- Category: Homilies for 2012
- Published on Sunday, 27 May 2012 07:29
- Written by Fr. Rick Spicer
- Hits: 192
Marriage, as many of you know, is a roller coaster of joys and sorrows, of triumphs and tragedies. Job losses, illnesses, and the myriad of raising children are all part of the adventure. Just about every spouse faces some kind of complication sooner or later that confounds them with their own inadequacies and doubts. I can't do this. I can't be the husband or wife or parent I need to be. And yet, they manage to find within themselves the compassion, the forgiveness, the love to be the spouse and parent their family needs them to be in such moments.
On that first Easter evening, before Jesus appeared to the apostles in the upper room, imagine how inadequate they felt, yet when Jesus breathed on them, empowering them with the Holy Spirit, whatever fears they had then disappeared. That moment, the Church was born. As any student of history can tell you, the Church is a product of human struggle, disagreements, and crisis. Yet with the ongoing presence of the Holy Spirit, the Church has weathered the test of time and continues to do so.
In both accounts of Pentecost, the Holy Spirit entered the lives and hearts of the apostles, enabling them to do things they could not do on their own. In Acts, the Spirit empowers the apostles to speak boldly of the risen Christ. In the gospel, Jesus' gift of the Spirit enables them to embrace the truth of his love, something they could never have done or understood on their own.
This feast celebrates the unseen presence of God in their lives and ours, namely, the immeasurable presence of God in our Church. Just as Jesus breathed on the apostles on that first Easter evening, so he continues to breathe on us. That breath is meant to help us embrace the truth of Jesus' love as well, thus animating us to do the work of the Gospel, to make God's will our will, transforming us so that we may bring the love and life of Christ to our broken world.
Pentecost celebrates the gift of God's Spirit, the Third Person of the Trinity, who enables us to love as selflessly and as totally as God does. This Spirit takes us beyond empty legalisms and static measurements of "mine" and "yours" to create a community of compassion, reconciliation and justice that is centered in "us."
The Holy Spirit enables us, as it did the apostles, through prayer to understand the "truth" of God's great love for his people that is embodied in the risen Christ, and then proclaim to others each in our own way by word and deed the Good News of Jesus Christ.
In his letter to the Galatians, Paul speaks of a timeless struggle to live by the Spirit. In our secular society with its worldly values, some of which are outright immoral yet deemed acceptable by many, we are frequently being tempted or dared to ignore his prescription for a viable faith. When we give into such pressure, we create what I call "cafeteria Catholicism," a faith tailored more to our own liking rather than the principles of our Church.
A well rooted faith depends on its many parts to thrive. For us Catholics, that includes scripture, the sacraments, prayer, both private and communal, weekly worship with a community of believers, and moral guidance. Leave out any one of these essential parts and we could find ourselves with a tepid faith that can be easily pushed aside by the evil one for the values of our secular world.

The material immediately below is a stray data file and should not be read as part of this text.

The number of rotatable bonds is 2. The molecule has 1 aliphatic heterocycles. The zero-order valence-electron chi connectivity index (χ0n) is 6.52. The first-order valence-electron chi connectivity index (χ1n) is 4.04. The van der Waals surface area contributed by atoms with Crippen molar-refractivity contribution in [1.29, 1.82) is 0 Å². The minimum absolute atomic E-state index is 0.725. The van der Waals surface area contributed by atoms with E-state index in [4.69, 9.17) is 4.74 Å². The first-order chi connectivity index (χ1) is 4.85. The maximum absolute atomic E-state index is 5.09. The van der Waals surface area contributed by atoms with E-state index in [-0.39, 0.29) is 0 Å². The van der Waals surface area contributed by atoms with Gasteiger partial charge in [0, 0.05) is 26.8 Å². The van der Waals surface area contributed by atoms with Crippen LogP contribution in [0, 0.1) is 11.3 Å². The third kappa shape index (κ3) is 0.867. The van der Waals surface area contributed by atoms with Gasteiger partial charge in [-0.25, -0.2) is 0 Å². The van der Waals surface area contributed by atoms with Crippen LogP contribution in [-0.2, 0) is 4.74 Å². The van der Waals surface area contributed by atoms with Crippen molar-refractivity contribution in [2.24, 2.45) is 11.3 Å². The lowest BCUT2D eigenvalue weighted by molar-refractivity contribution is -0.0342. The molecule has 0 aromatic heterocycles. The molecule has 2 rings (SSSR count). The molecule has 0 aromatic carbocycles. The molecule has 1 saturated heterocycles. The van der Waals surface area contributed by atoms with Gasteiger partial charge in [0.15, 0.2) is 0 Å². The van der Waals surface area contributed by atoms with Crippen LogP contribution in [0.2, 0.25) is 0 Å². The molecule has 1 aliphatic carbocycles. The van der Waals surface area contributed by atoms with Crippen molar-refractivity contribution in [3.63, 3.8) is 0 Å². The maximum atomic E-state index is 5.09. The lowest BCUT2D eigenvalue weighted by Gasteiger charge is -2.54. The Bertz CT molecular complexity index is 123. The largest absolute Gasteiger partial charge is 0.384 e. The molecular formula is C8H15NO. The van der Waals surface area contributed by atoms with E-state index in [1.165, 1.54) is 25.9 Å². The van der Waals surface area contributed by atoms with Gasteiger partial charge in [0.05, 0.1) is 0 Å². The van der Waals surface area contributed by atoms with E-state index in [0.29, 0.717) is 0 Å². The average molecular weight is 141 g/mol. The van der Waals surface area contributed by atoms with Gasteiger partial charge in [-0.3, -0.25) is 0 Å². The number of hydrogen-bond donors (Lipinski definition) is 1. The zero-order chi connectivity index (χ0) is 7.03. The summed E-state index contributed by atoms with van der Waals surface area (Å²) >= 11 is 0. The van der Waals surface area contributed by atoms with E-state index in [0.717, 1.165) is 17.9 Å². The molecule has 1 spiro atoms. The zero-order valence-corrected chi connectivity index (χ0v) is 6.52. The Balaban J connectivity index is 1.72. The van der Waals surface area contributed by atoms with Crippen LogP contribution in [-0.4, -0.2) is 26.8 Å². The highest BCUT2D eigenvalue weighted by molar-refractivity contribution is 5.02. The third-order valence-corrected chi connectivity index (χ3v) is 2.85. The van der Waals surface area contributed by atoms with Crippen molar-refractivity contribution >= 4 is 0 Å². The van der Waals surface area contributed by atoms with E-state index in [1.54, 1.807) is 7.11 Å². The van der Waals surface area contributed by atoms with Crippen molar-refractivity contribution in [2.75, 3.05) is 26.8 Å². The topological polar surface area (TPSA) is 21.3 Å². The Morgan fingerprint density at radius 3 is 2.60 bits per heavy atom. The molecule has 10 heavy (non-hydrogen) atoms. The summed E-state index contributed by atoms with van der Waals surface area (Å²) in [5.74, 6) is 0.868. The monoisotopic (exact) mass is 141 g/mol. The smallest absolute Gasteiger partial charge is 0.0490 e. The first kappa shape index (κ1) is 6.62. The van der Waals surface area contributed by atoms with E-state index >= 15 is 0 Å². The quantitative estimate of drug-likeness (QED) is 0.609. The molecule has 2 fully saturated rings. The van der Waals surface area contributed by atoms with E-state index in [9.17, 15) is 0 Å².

Those of us who witnessed Vatican II fifty years ago know well that the Holy Spirit is a disruptive force, constantly challenging the status quo and moving us, the Church, toward the vision of the Kingdom of God which Jesus preached. But disruptive does not mean destructive for the Spirit is also a creative force, constantly remaking things new as the need arises.
One way to appreciate the potential that the Spirit has to offer would be to imagine what happens when we unleash the power of gasoline. If I were to drop a lit match into a ten gallon tank of gas, we would have an incredible explosion. But if I channeled that fuel through the engine of my Honda Civic in a controlled burn, I could drive all the way to Spokane. Think of the Church as an engine, all of us working together through worship, community and service to bring about the Kingdom of God.
Like wind, the Spirit comes in all shapes and sizes, from a quiet whisper to a thunderous blast. Its mission is to bring us closer to God, filling us with the grace to do the work of compassion and forgiveness that we can't imagine ourselves doing, and the understanding to take on the work of his justice and peace despite our own fears and doubts.
Let's not overlook the closing line of the gospel. "Whose sins you forgive are forgiven them, and whose sins you retain are retained." The Spirit that Jesus sends is also a Spirit of reconciliation, a Spirit that prevents us from holding grudges or nurturing vengeance, for neither help to bring about God's kingdom. The world we live in is in great need of reconciliation and truth but both have to begin with us. As we prayed moments ago in the Sequence; Wash the stain of guilt away, bend the stubborn heart and will; melt the frozen, warm the chill; guide the steps that go astray.
May this Pentecost empower us with the grace of God to take on what we know is right and good and just, despite our own sense of inadequacy and past failures. When we leave here, let us do so convinced, as the apostles were, that the Spirit will enable us to do what God wants done to make this world a better place.